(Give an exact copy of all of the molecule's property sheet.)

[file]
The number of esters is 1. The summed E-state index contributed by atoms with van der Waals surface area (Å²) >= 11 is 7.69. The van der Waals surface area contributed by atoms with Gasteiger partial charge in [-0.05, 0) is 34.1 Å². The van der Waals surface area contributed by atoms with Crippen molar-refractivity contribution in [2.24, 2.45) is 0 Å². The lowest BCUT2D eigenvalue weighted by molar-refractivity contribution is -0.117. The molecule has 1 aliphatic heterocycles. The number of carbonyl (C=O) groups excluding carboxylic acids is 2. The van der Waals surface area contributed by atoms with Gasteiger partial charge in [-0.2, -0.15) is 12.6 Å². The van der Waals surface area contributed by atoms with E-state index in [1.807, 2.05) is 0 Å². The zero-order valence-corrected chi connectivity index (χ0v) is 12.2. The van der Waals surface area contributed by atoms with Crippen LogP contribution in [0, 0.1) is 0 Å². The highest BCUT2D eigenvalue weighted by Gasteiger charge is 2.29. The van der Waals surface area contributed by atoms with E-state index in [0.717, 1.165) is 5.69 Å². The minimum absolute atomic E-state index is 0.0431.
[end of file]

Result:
The number of esters is 1. The summed E-state index contributed by atoms with van der Waals surface area (Å²) >= 11 is 7.69. The van der Waals surface area contributed by atoms with Gasteiger partial charge in [-0.05, 0) is 34.1 Å². The van der Waals surface area contributed by atoms with Crippen molar-refractivity contribution in [2.24, 2.45) is 0 Å². The lowest BCUT2D eigenvalue weighted by molar-refractivity contribution is -0.117. The molecule has 1 aliphatic heterocycles. The number of carbonyl (C=O) groups excluding carboxylic acids is 2. The van der Waals surface area contributed by atoms with Gasteiger partial charge in [-0.2, -0.15) is 12.6 Å². The van der Waals surface area contributed by atoms with E-state index in [1.807, 2.05) is 0 Å². The zero-order valence-corrected chi connectivity index (χ0v) is 12.2. The van der Waals surface area contributed by atoms with Crippen LogP contribution in [0, 0.1) is 0 Å². The highest BCUT2D eigenvalue weighted by Gasteiger charge is 2.29. The van der Waals surface area contributed by atoms with E-state index in [0.717, 1.165) is 5.69 Å². The minimum absolute atomic E-state index is 0.0431.